Can We Be Ordinary People Who Do Extraordinary Things?

Can We Be Ordinary People Who Do Extraordinary Things?

“They are treating us to dinner,” my translator informed me.  Five adults, four children, and a baby climbed into a truck. After a bumpy ride down the mountain, we were all relieved to arrive in front of a small convenience store.  The pastor’s wife handed each person one tapioca bread roll and a bottle of water.

Seriously? This is dinner?  I tried to conceal my disappointment.

During our dinner conversation, I learned that three of the four children were orphans adopted by the pastor and his wife.  The baby belonged to the remaining young girl.  They rescued her from a sexually abusive father, who had impregnated her.

Staring into the smiling faces of these innocent children, I felt the power of God’s love working through this lovely couple.  Clearly, they were living on very limited funds.  To assume physical, emotional and spiritual responsibility of raising five children seemed absolutely amazing.

Could I do something like that?  Could I be that selfless?  That courageous?  Or generous? 

The world has witnessed selfless, courageous Christians like Corrie ten Boom, a middle-aged, Dutch clockmaker, who was sent to concentration camps for hiding Jews during the Holocaust.  She chose to walk the path of righteousness rather than leave it up to someone else or close her eyes to the injustice.  She knew the consequences of her actions if they were discovered!  She knew the cost!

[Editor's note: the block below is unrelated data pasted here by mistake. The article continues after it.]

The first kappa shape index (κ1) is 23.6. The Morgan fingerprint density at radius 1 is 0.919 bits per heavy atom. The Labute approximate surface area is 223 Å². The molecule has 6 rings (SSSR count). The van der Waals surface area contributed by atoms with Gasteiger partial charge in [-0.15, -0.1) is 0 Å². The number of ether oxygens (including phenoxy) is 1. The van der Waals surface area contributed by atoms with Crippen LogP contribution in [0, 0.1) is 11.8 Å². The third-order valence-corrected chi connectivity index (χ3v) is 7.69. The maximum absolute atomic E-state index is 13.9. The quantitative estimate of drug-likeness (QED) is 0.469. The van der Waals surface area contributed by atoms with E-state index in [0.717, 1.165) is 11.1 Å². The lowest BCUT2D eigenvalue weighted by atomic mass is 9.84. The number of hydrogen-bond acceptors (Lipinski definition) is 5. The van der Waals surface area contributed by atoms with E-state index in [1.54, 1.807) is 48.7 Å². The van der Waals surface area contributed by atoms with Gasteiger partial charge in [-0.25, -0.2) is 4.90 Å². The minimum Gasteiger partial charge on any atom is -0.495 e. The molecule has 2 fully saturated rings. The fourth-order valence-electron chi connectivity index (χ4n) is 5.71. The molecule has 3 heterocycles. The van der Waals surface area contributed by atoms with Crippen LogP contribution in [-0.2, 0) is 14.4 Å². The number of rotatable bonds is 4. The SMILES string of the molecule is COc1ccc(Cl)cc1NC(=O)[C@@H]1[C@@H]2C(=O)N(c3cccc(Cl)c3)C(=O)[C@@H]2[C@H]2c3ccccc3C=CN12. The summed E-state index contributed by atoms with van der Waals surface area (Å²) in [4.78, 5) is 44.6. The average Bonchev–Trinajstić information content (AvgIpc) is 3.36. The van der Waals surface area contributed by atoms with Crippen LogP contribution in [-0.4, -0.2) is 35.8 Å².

Who does that? Who risks safety of her entire extended family in hopes of preserving human rights of 6 people?  Who chooses a path of personal destruction, hoping to fight against evil and injustice of genocide?

Then, I remembered Esther’s resolve and stance expressed through her famous words, “If I perish, I perish.” (Esther 4:16).

Of course, the question is whether we will readily respond this way when we are called?  Honestly, I am not sure if I would have the courage to do so, but I think we make similar choices more often than we realize.

When we offer to pray for our non-believing colleagues or neighbors, we are saying, “If I get rejected, I get rejected.”

When we volunteer to serve at church, we are saying, “If I am tired, I am tired.”

And when we contribute financially to church or donate to a charity, we are saying, “If I have to do with less, I have to do with less.”

Moving forward, let us make choices that affirm our trust in God regardless of the outcome, confident in “His good, pleasing and perfect will” for our life (Romans 12:2).   Whatever risks involved in obedience, let us work toward attaining the kind of faith in Christ’s love for us in all circumstances, expressed by Apostle Paul in Romans 8:35-39:

Who shall separate us from the love of Christ? Shall trouble or hardship or persecution or famine or nakedness or danger or sword? As it is written:

“For your sake we face death all day long; we are considered as sheep to be slaughtered.” No, in all these things we are more than conquerors through him who loved us. For I am convinced that neither death nor life, neither angels nor demons,neither the present nor the future, nor any powers, neither height nor depth, nor anything else in all creation, will be able to separate us from the love of God that is in Christ Jesus our Lord.

 

Note: This series of devotionals reflect on concepts and truths presented in Undaunted, a bible study by Christine Caine. The devotionals are be written by Tracy Stella, Deb Hoang, and Erin Nicole Thompson, as noted.

About the Author: Deb Hoang is a living proof of God’s restorative grace at work-in-progress as a wife, mother, friend, and follower of Christ.  She has tremendous reverence for power of words to influence and inspire people’s thoughts and actions.  As she shares her personal reflections, she prays they will echo God’s truth.